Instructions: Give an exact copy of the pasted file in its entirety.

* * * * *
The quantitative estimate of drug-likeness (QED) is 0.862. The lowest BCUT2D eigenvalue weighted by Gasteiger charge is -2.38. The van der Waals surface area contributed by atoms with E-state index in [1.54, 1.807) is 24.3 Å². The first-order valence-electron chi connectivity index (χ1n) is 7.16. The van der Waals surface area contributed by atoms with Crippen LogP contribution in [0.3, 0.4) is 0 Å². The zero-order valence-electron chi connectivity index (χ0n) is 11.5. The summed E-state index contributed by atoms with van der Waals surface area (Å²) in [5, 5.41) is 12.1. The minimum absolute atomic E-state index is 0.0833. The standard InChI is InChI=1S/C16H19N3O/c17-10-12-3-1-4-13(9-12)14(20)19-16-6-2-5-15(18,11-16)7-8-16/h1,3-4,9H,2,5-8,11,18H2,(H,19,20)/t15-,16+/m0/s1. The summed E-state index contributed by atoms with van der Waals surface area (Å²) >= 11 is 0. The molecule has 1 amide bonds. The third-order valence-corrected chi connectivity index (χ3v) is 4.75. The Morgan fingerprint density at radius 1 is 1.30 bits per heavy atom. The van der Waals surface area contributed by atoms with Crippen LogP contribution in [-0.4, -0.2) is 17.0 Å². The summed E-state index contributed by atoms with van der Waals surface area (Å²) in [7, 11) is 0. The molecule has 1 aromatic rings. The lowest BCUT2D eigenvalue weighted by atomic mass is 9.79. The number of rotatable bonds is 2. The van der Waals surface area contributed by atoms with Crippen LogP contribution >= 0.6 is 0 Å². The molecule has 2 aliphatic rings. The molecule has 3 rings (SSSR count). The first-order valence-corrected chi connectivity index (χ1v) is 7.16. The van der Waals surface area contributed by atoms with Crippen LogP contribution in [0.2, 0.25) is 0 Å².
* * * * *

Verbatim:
The quantitative estimate of drug-likeness (QED) is 0.862. The lowest BCUT2D eigenvalue weighted by Gasteiger charge is -2.38. The van der Waals surface area contributed by atoms with E-state index in [1.54, 1.807) is 24.3 Å². The first-order valence-electron chi connectivity index (χ1n) is 7.16. The van der Waals surface area contributed by atoms with Crippen LogP contribution in [0.3, 0.4) is 0 Å². The zero-order valence-electron chi connectivity index (χ0n) is 11.5. The summed E-state index contributed by atoms with van der Waals surface area (Å²) in [5, 5.41) is 12.1. The minimum absolute atomic E-state index is 0.0833. The standard InChI is InChI=1S/C16H19N3O/c17-10-12-3-1-4-13(9-12)14(20)19-16-6-2-5-15(18,11-16)7-8-16/h1,3-4,9H,2,5-8,11,18H2,(H,19,20)/t15-,16+/m0/s1. The summed E-state index contributed by atoms with van der Waals surface area (Å²) >= 11 is 0. The molecule has 1 amide bonds. The third-order valence-corrected chi connectivity index (χ3v) is 4.75. The Morgan fingerprint density at radius 1 is 1.30 bits per heavy atom. The van der Waals surface area contributed by atoms with Crippen LogP contribution in [-0.4, -0.2) is 17.0 Å². The summed E-state index contributed by atoms with van der Waals surface area (Å²) in [7, 11) is 0. The molecule has 1 aromatic rings. The lowest BCUT2D eigenvalue weighted by atomic mass is 9.79. The number of rotatable bonds is 2. The van der Waals surface area contributed by atoms with Crippen LogP contribution >= 0.6 is 0 Å². The molecule has 2 aliphatic rings. The molecule has 3 rings (SSSR count). The first-order valence-corrected chi connectivity index (χ1v) is 7.16. The van der Waals surface area contributed by atoms with Crippen LogP contribution in [0.2, 0.25) is 0 Å².